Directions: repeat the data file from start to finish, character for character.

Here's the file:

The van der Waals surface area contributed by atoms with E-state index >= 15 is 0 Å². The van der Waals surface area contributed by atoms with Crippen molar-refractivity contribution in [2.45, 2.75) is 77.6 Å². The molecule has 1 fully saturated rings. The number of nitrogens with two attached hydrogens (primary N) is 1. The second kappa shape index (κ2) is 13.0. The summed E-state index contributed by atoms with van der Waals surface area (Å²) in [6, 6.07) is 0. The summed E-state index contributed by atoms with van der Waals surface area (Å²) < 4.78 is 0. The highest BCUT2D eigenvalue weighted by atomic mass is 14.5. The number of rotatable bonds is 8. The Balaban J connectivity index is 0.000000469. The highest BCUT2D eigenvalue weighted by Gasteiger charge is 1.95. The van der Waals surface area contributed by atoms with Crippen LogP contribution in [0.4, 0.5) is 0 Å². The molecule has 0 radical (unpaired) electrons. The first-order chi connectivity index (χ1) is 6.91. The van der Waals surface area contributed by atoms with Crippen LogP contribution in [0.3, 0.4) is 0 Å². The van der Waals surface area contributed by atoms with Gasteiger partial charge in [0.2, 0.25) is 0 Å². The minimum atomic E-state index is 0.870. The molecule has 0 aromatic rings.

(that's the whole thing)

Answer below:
The van der Waals surface area contributed by atoms with E-state index >= 15 is 0 Å². The van der Waals surface area contributed by atoms with Crippen molar-refractivity contribution in [2.45, 2.75) is 77.6 Å². The molecule has 1 fully saturated rings. The number of nitrogens with two attached hydrogens (primary N) is 1. The second kappa shape index (κ2) is 13.0. The summed E-state index contributed by atoms with van der Waals surface area (Å²) in [6, 6.07) is 0. The summed E-state index contributed by atoms with van der Waals surface area (Å²) < 4.78 is 0. The highest BCUT2D eigenvalue weighted by atomic mass is 14.5. The number of rotatable bonds is 8. The Balaban J connectivity index is 0.000000469. The highest BCUT2D eigenvalue weighted by Gasteiger charge is 1.95. The van der Waals surface area contributed by atoms with Crippen LogP contribution in [0.4, 0.5) is 0 Å². The molecule has 0 radical (unpaired) electrons. The first-order chi connectivity index (χ1) is 6.91. The van der Waals surface area contributed by atoms with Crippen LogP contribution in [0.3, 0.4) is 0 Å². The van der Waals surface area contributed by atoms with Gasteiger partial charge in [0.2, 0.25) is 0 Å². The minimum atomic E-state index is 0.870. The molecule has 0 aromatic rings.